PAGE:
What is it?
Fast forward to 2019 and there are fresher-faced challengers on sale from Citroën, Honda, Hyundai, Kia, Peugeot, Seat, Skoda, Toyota, Vauxhall and Volkswagen, to name just a few. This class is now where the family hatchback class was a decade ago: if you aren't selling one, you can't be considered a competitive mainstream brand.
Given how much has changed since 2015, the facelifted Kadjar’s exterior look is so subtly tweaked, you’d have to be a serious Renault enthusiast to spot it. But then it’s still among the more elegant shapes in a sector hardly chock-full of design classics.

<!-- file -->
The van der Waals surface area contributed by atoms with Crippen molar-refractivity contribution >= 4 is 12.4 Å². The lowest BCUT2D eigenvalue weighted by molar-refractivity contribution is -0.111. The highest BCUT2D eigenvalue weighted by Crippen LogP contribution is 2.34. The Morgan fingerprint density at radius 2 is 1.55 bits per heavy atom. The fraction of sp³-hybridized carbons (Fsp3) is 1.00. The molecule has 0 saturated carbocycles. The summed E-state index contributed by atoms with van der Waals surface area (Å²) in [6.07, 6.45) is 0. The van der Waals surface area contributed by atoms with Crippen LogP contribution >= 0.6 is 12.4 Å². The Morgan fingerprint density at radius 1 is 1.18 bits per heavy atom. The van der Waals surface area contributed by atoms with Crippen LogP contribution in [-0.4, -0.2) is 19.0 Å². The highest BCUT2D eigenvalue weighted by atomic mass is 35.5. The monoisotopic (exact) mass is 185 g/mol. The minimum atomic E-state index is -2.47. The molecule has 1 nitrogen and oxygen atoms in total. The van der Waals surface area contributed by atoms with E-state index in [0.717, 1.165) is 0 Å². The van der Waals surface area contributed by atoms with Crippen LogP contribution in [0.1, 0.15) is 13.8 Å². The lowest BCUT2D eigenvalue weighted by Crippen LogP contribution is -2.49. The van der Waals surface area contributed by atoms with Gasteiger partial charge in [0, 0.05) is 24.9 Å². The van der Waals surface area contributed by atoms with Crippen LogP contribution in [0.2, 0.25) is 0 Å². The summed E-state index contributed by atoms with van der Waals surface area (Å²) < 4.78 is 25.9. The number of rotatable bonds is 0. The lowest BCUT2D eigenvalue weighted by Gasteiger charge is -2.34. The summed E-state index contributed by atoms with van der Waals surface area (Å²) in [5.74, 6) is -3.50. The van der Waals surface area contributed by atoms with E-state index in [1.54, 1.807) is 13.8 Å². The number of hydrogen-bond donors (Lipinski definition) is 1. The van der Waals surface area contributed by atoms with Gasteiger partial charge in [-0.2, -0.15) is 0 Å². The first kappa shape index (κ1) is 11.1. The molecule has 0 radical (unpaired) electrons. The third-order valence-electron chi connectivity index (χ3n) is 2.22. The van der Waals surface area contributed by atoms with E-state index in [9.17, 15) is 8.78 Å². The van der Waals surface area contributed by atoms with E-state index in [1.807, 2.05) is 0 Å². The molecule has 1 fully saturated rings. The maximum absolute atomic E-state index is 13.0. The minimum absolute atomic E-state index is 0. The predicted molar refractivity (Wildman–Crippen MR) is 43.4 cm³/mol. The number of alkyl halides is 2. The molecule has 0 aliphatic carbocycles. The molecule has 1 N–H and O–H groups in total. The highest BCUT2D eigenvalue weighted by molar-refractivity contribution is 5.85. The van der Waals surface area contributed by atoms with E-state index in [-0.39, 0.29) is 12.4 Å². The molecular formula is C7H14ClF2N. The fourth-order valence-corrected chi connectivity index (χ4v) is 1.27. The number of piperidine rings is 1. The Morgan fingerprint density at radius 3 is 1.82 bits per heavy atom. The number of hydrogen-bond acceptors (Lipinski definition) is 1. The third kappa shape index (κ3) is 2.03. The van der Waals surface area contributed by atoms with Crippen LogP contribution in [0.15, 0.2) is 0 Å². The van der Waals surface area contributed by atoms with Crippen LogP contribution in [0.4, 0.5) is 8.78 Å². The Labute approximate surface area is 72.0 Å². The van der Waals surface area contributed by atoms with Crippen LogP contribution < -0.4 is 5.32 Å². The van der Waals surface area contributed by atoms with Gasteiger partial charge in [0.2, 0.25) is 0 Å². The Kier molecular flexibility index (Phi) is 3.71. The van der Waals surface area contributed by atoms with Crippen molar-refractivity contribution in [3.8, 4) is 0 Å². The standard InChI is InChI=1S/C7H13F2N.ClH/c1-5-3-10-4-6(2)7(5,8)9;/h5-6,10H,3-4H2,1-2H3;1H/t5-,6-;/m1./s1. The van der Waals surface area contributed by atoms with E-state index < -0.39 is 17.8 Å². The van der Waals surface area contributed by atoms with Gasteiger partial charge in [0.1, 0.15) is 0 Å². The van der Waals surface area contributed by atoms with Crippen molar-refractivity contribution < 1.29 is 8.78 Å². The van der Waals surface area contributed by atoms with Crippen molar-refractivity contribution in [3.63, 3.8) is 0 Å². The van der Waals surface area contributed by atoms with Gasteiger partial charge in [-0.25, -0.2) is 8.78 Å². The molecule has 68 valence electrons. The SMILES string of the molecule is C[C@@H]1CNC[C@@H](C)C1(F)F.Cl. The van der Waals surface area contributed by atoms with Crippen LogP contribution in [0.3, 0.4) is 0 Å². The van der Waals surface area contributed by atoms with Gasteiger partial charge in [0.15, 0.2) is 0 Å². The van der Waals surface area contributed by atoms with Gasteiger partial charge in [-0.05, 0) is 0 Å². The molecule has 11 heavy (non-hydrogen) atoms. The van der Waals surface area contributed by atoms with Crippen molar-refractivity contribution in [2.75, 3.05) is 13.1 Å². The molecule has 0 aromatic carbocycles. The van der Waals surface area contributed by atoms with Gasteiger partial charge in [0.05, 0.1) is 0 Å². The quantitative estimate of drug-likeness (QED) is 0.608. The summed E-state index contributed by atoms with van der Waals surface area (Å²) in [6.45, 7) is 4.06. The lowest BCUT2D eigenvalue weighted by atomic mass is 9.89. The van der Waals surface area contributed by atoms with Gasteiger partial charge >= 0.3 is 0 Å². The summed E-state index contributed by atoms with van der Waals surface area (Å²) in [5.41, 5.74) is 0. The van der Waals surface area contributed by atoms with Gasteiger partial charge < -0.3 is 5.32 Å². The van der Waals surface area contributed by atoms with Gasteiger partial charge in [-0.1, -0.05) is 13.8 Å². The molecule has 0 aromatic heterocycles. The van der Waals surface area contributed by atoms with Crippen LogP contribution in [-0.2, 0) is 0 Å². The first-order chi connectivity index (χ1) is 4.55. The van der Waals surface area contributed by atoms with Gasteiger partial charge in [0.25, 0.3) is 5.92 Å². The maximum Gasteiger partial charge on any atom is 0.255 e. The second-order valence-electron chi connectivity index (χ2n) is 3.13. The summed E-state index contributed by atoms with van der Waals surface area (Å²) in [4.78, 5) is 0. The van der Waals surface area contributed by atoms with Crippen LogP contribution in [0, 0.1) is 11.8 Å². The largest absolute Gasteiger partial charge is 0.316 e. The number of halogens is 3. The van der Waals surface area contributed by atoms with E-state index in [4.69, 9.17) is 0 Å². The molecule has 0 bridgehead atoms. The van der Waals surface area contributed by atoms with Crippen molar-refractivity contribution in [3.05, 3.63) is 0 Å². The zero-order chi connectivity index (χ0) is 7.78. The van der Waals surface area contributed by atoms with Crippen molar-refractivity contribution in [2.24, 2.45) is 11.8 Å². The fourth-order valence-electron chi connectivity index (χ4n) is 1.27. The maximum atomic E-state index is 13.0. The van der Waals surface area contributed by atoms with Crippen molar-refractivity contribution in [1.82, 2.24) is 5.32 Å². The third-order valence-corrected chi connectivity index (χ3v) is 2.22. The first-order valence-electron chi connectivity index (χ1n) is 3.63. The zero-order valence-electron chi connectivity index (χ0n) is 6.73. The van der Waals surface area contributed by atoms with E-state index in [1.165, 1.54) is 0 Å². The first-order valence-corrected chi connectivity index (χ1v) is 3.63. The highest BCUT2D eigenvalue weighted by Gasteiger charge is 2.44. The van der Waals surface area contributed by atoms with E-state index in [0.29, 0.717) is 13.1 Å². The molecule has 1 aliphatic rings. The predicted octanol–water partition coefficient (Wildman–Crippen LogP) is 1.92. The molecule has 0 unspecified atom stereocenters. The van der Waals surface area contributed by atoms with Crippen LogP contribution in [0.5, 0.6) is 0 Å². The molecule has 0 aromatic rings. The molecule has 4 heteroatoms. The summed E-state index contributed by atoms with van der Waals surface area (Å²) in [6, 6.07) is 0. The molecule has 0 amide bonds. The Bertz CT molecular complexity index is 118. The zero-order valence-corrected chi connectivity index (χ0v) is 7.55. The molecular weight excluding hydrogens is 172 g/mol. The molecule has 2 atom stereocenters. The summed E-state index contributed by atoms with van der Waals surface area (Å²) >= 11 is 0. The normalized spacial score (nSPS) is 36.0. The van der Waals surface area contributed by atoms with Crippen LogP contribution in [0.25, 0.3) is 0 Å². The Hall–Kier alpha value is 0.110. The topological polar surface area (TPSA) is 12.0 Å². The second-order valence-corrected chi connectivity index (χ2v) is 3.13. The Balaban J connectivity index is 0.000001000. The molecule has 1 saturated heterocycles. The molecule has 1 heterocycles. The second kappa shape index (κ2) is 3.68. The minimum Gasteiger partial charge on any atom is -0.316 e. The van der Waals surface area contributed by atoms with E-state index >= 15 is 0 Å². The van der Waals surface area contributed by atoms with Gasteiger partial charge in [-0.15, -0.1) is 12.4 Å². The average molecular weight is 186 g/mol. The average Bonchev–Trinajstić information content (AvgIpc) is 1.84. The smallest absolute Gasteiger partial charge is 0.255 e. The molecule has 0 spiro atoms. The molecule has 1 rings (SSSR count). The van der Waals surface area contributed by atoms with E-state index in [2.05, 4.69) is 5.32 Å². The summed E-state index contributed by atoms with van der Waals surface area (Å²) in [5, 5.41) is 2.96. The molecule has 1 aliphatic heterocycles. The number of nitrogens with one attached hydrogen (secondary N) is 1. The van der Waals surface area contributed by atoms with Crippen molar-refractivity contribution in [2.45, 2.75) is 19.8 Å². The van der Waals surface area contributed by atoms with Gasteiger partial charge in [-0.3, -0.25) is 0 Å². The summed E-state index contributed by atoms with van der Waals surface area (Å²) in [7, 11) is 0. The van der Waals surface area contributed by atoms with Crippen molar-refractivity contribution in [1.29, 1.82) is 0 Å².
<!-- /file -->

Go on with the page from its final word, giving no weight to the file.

More important changes are found inside and, in particular, under the bonnet. The dash fascia gets new smart-looking and surprisingly premium-feeling rotary controls for the climate system, alongside a new touchscreen and some fresh materials. The car’s trim hierarchy has also been revised to make more sense to buyers.
Beating the new Clio to market, the Kadjar is also the first Renault on sale sporting the new, Mercedes-shared 1.3-litre petrol engine in two states of tune. There’s a revised 1.5-litre diesel too, but it’s the former Renault has put forward for us to test here.